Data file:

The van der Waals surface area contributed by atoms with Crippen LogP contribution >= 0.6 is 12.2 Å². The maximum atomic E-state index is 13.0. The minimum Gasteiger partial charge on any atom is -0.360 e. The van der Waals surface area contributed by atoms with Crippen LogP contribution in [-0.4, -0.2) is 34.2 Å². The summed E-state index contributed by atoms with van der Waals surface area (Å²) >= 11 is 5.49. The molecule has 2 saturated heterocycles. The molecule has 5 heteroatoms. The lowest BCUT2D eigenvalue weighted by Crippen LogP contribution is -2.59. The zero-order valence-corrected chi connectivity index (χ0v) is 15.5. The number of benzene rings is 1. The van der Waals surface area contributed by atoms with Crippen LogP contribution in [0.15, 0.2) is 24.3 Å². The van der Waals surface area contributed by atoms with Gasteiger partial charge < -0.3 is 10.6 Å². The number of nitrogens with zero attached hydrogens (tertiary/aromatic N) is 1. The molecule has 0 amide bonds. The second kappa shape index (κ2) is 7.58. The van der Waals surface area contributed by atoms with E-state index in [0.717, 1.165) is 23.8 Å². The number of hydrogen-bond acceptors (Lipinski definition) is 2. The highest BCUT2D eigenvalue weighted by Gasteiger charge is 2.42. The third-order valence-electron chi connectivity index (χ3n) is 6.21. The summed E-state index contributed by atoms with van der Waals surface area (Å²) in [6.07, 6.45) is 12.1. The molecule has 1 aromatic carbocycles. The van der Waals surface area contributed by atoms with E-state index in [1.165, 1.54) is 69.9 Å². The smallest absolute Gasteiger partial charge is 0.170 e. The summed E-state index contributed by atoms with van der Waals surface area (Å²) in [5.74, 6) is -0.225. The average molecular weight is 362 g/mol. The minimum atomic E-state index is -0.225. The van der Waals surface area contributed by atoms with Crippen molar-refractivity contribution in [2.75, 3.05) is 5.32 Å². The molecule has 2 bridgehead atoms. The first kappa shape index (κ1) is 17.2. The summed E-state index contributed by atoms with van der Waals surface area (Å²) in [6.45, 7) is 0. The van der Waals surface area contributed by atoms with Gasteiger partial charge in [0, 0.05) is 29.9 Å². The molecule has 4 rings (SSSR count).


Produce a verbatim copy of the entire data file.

The van der Waals surface area contributed by atoms with Crippen LogP contribution >= 0.6 is 12.2 Å². The maximum atomic E-state index is 13.0. The minimum Gasteiger partial charge on any atom is -0.360 e. The van der Waals surface area contributed by atoms with Crippen LogP contribution in [-0.4, -0.2) is 34.2 Å². The summed E-state index contributed by atoms with van der Waals surface area (Å²) >= 11 is 5.49. The molecule has 2 saturated heterocycles. The molecule has 5 heteroatoms. The lowest BCUT2D eigenvalue weighted by Crippen LogP contribution is -2.59. The zero-order valence-corrected chi connectivity index (χ0v) is 15.5. The number of benzene rings is 1. The van der Waals surface area contributed by atoms with Crippen LogP contribution in [0.15, 0.2) is 24.3 Å². The van der Waals surface area contributed by atoms with Gasteiger partial charge < -0.3 is 10.6 Å². The number of nitrogens with zero attached hydrogens (tertiary/aromatic N) is 1. The molecule has 0 amide bonds. The second kappa shape index (κ2) is 7.58. The van der Waals surface area contributed by atoms with E-state index in [0.717, 1.165) is 23.8 Å². The number of hydrogen-bond acceptors (Lipinski definition) is 2. The highest BCUT2D eigenvalue weighted by Gasteiger charge is 2.42. The third-order valence-electron chi connectivity index (χ3n) is 6.21. The summed E-state index contributed by atoms with van der Waals surface area (Å²) in [6.07, 6.45) is 12.1. The molecule has 1 aromatic carbocycles. The van der Waals surface area contributed by atoms with E-state index in [1.165, 1.54) is 69.9 Å². The smallest absolute Gasteiger partial charge is 0.170 e. The summed E-state index contributed by atoms with van der Waals surface area (Å²) in [5.74, 6) is -0.225. The average molecular weight is 362 g/mol. The minimum atomic E-state index is -0.225. The van der Waals surface area contributed by atoms with Crippen molar-refractivity contribution in [2.75, 3.05) is 5.32 Å². The molecule has 2 bridgehead atoms. The first kappa shape index (κ1) is 17.2. The summed E-state index contributed by atoms with van der Waals surface area (Å²) in [6.45, 7) is 0. The van der Waals surface area contributed by atoms with Gasteiger partial charge in [0, 0.05) is 29.9 Å². The molecule has 4 rings (SSSR count).